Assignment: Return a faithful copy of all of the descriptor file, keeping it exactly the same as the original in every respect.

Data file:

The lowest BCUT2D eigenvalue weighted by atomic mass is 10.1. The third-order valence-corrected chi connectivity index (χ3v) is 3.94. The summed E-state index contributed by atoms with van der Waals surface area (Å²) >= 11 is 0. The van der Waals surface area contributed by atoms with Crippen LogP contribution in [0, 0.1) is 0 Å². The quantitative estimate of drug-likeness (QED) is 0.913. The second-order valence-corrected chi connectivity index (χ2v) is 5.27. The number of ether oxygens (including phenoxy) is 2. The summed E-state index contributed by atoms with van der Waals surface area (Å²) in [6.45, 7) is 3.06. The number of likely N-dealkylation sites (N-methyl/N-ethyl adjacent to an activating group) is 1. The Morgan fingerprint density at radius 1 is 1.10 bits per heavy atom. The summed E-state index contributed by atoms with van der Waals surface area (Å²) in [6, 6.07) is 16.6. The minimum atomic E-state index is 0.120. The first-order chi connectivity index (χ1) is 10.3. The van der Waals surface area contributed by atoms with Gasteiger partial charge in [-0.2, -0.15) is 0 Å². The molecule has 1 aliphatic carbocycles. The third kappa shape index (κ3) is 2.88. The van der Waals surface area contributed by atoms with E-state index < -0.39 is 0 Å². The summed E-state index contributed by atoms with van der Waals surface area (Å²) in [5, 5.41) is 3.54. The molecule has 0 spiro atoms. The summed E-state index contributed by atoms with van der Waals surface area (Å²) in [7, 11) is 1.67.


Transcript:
The lowest BCUT2D eigenvalue weighted by atomic mass is 10.1. The third-order valence-corrected chi connectivity index (χ3v) is 3.94. The summed E-state index contributed by atoms with van der Waals surface area (Å²) >= 11 is 0. The van der Waals surface area contributed by atoms with Crippen LogP contribution in [0, 0.1) is 0 Å². The quantitative estimate of drug-likeness (QED) is 0.913. The second-order valence-corrected chi connectivity index (χ2v) is 5.27. The number of ether oxygens (including phenoxy) is 2. The summed E-state index contributed by atoms with van der Waals surface area (Å²) in [6.45, 7) is 3.06. The number of likely N-dealkylation sites (N-methyl/N-ethyl adjacent to an activating group) is 1. The Morgan fingerprint density at radius 1 is 1.10 bits per heavy atom. The summed E-state index contributed by atoms with van der Waals surface area (Å²) in [6, 6.07) is 16.6. The minimum atomic E-state index is 0.120. The first-order chi connectivity index (χ1) is 10.3. The van der Waals surface area contributed by atoms with Gasteiger partial charge in [-0.2, -0.15) is 0 Å². The molecule has 1 aliphatic carbocycles. The third kappa shape index (κ3) is 2.88. The van der Waals surface area contributed by atoms with E-state index < -0.39 is 0 Å². The summed E-state index contributed by atoms with van der Waals surface area (Å²) in [5, 5.41) is 3.54. The molecule has 0 spiro atoms. The summed E-state index contributed by atoms with van der Waals surface area (Å²) in [7, 11) is 1.67.